There remain concerns some of the league’s other major stars could seek releases while the league remains unsure of about whether it can sign imports for next season given the ongoing travel restrictions.
Those doubts have led to the league putting back free agency to July 1 so players and clubs can have a better idea of how next season could look.
Cooks, the son of former NBL player Eric Cooks, hasn’t ruled out returning to the Kings should his options overseas not be to his liking.
“I’ve loved every moment during my short time with the Kings, and am thankful to everyone involved,” Cooks said in a statement.
“I would love to return to the NBL and win a championship for Sydney to finish what we started this year”.
“Unfortunately, due to the changes in the league, my family and I feel like it’s best for me to opt out of my current contract and explore my options. My agent will continue to communicate with the Kings throughout the off-season in the hope that a new deal can be reached.”
Kings chief executive Chris Pongrass said his club would welcome Cooks back in the future.
“This is an uncertain period for us all, and we stand behind Xavier in his decision,” Pongrass said.
“Xavier embodies the type of character this organisation looks to build around. He is a unique talent and a fantastic person with an incredibly bright future ahead of him.
“Xavier will forever be a King and the door will always remain open for him to return.”
From boyhood in Melbourne to his death from COVID-19 in a Paris hospital last month, Gerald Clancy Taylor, a student and saviour of languages, refused the offices, routines and assorted dull expectations of others.
At its nomadic essence, his extraordinary life was perhaps not so dissimilar to a famous portrayal of his own grandfather Thomas Clancy, who, some believe, was the inspiration for Banjo Paterson’s fictional drover named Clancy, from a station called The Overflow.
Mr Taylor never had a proper job until the age of 41. He never married, or stayed put for long. His passions were language and travel, and he indulged them wholly.
News of Mr Taylor’s death at the age of 86 rippled through Peru, where he is revered for his 45-year study of indigenous language Quechuan – in particular, his translations of the 17th Century “Huarochirí Manuscript”, which has been likened to an Andean equivalent of the Epic of Gilgamesh.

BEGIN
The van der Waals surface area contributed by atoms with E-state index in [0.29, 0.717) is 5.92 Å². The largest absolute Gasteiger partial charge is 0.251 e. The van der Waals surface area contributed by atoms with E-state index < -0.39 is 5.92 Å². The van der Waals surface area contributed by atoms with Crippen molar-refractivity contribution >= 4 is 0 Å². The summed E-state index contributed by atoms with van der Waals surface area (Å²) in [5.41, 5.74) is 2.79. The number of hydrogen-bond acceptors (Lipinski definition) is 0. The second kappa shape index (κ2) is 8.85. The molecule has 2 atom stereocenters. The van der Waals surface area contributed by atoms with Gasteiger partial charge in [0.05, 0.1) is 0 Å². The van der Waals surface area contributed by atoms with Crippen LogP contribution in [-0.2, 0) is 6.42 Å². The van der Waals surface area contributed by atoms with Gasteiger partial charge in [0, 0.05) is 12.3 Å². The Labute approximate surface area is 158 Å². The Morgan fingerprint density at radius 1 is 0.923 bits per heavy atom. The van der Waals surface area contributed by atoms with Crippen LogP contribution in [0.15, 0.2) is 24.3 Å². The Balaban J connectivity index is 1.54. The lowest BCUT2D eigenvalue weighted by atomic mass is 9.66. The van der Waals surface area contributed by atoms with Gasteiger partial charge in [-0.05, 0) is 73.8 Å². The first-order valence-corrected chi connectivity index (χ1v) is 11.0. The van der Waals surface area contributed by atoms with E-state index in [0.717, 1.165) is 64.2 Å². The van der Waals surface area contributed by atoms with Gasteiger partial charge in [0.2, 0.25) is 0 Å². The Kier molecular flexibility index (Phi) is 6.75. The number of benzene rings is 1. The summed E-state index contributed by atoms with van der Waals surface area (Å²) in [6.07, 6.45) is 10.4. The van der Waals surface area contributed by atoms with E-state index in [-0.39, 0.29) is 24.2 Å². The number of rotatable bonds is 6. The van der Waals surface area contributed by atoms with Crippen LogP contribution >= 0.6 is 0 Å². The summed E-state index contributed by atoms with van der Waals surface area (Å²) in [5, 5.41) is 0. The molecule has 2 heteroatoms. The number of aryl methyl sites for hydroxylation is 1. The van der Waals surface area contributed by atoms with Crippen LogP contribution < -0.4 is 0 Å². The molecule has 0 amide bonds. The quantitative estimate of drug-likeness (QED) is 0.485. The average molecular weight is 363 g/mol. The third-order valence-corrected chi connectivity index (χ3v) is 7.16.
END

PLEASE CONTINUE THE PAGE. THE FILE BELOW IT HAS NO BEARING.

The grief spread through the continents he called home since leaving Melbourne in the 1950s – Asia, Europe and South America, where he eked an existence “off the smell of an oily rag” through revolutions, beatings from police and cultural upheavals.
Competency has once again been stressed by health officials, asking South Australians ‘not to undo all the good’.
After recording its tenth consecutive day of zero confirmed coronavirus cases, SA Health deputy chief public health officer Michael Cusack said a second spike was possible if people became more casual with restrictions.
“It’s why all our systems are lined up with testing, vigilance, contact tracing and social isolation,” he said.
“As we ease back restrictions, at least to some degree, we will have less social distancing.
“We want to be clear and careful as we do that, that we have the vigilance and facilities to do contact tracing if we do get another positive.”
He said the Barossa and airport clusters were examples of how quickly outbreaks accelerated.
SA Health launched its ‘Let’s Not Undo All The Good’ campaign on Saturday.
Dr Cusack said data found less people were visiting GPs and appearing in emergency departments with heart attack symptoms.
He stressed with winter approaching, people must remain in contact with their doctors and have chronic diseases or other issues monitored.
The state’s total number of coronavirus cases remains at 438 with 98 per cent considered as recovered on Saturday.
There are three people hospitalised although none of them are in intensive care.
Almost 60,000 tests have been conducted by SA Pathology since February with 1189 performed on Friday.